Shanghai (and afterthoughts concerning Beijing)

On the 29th of Aug. I flew from Taipei to Shanghai, marking my first visit to mainland China, which felt rather late for someone who has been studying the language for the last 4-5 years. My girlfriend, Lianting, would be flying in on the 1st from Japan to take me to her hometown in Shaoxing. In the meantime, I was entertained and toured around by members of her extended family. Her uncle, Tu Guanda, was in charge of setting me up with lodging and cooking fantastic meals for me, while two cousins, Tu Ying and Tu Wentian, became my willing tour guides to the sights of Shanghai.

My first day of touring began at the Bund. It was an overcast day, not ideal for taking in the views, but it was still nice to visit one of those I've-only-seen-it-in-pictures spots. The fake Rolex racket wears on one's nerves after about the 11th offer, so it was nice to escape the Bund for another touristy spot that was somehow free of street hawkers, the Cheng Huang Miao, or City Temple area. Chinese tourists outnumber the foreign tourists in this extensive maze of shops all done in traditional Chinese architectural style. The center of it all is the Yu Yuan, a classical Chinese garden that is undoubtedly one of the most rewarding stops a tourist can make in Shanghai. Like any good Chinese garden, it excels at offering layered views into intimate courtyards, and recreating the wonders of nature on a small scale. Latticed windows, winding verandas, laced tree branches, hanging eaves, and tilting rock formations always define the boundaries of your view, and obscure the object of your gaze, making you feel that in each adjacent courtyard, or around the next bend, is a hidden world that you can't quite reach. Often I found myself peering through a moon-shaped doorway, or through a lattice, amazed that there could be yet another perfectly tranquil, and sublimely evocative courtyard, only to realize that I had already been there. The genius of this garden lies not in the space it creates, but in the views into spaces, such that each view conjures your delight anew, even if it is something you're already seen, albeit from a different angle.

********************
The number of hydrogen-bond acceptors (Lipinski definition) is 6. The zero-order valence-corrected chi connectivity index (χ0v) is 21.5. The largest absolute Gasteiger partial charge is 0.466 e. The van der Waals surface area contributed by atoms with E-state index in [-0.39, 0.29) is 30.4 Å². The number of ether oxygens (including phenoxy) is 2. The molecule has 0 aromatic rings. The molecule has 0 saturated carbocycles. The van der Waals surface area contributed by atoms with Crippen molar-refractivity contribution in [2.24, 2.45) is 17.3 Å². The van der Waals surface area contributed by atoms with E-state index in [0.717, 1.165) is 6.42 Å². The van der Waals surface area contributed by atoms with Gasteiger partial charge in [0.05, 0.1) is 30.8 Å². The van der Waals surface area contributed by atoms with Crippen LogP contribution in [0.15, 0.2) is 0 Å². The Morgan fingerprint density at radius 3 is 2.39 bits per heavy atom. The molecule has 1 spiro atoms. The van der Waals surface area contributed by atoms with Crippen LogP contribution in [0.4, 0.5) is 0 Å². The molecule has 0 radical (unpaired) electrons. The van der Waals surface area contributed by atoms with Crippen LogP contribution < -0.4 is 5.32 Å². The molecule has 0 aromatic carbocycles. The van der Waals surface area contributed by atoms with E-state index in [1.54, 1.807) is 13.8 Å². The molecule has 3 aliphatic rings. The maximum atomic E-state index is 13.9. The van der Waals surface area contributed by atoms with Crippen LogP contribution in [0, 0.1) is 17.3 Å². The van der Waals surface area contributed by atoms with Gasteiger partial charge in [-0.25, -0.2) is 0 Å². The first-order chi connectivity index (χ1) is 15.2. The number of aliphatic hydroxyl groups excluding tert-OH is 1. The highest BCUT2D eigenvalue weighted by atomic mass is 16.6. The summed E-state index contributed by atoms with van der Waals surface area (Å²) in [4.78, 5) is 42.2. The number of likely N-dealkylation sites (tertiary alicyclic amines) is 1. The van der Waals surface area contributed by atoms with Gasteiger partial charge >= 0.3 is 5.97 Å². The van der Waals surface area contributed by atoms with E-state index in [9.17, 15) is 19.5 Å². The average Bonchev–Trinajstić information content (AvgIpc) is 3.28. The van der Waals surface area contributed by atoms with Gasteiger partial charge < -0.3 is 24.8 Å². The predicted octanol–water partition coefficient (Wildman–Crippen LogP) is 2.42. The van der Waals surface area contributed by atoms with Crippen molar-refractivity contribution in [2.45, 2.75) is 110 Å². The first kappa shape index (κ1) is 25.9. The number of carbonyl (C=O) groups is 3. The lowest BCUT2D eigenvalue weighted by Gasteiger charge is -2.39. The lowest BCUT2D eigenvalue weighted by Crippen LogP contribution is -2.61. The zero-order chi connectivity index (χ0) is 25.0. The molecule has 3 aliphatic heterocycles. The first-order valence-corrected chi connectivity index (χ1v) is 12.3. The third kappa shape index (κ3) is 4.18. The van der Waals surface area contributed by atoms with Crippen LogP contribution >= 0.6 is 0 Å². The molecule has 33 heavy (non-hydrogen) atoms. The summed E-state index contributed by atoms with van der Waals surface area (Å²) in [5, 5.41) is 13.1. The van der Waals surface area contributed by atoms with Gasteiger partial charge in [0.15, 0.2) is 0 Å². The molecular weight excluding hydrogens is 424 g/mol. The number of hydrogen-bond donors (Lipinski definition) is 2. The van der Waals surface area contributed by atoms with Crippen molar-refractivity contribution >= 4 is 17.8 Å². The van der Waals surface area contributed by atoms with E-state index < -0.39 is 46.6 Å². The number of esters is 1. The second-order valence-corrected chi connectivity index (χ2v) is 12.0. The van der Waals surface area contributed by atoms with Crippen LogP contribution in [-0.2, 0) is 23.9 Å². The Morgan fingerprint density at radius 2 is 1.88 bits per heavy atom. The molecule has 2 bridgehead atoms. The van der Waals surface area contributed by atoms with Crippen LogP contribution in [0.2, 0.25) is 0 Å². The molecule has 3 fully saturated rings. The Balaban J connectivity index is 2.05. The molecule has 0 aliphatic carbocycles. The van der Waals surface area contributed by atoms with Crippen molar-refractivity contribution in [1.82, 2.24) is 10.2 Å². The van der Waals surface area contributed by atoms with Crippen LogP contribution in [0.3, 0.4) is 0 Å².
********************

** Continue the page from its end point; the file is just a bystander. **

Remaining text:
On the second day I hit the Shanghai museum of art, which is another must-see destination. For students of Chinese history, art, or literature, it will open up a portal onto the past. I particularly enjoyed the ancient bronze work and the brush painting exhibits.

Before you pack your bags for Shanghai, though, I feel I should warn you that manners and etiquette here are not as developed as I expected given Shanghai's reputation as a global city. Lining up behaviors seem to be good microcosms for understanding a culture's sense of manners and personal space. While in India, you could never even hope for a line, and simply have to join the tussle to get what you need, Shanghai seems to be in transition, such that there appears to be lines, but there is constant jockeying for position. I found this particularly disturbing because the semblance of well-mannered lining behavior is quite convincing, but as soon as your guard is down, someone cuts in. At Watson's, an international chain that sells daily necessities, I made it to the front of an orderly line, only to have the two customers behind me actually reach under my armpits, shoving their goods and money into the face of the cashier, who readily accepted them!  It seems that you line up in order to get within reach of the cashier, and from there it's a free-for-all. This is an monumental shock after coming from Taiwan where things can be a little loose at, say, a street stall, but once you get into a chain store, an upscale restaurant, or onto the subway, manners are top-notch.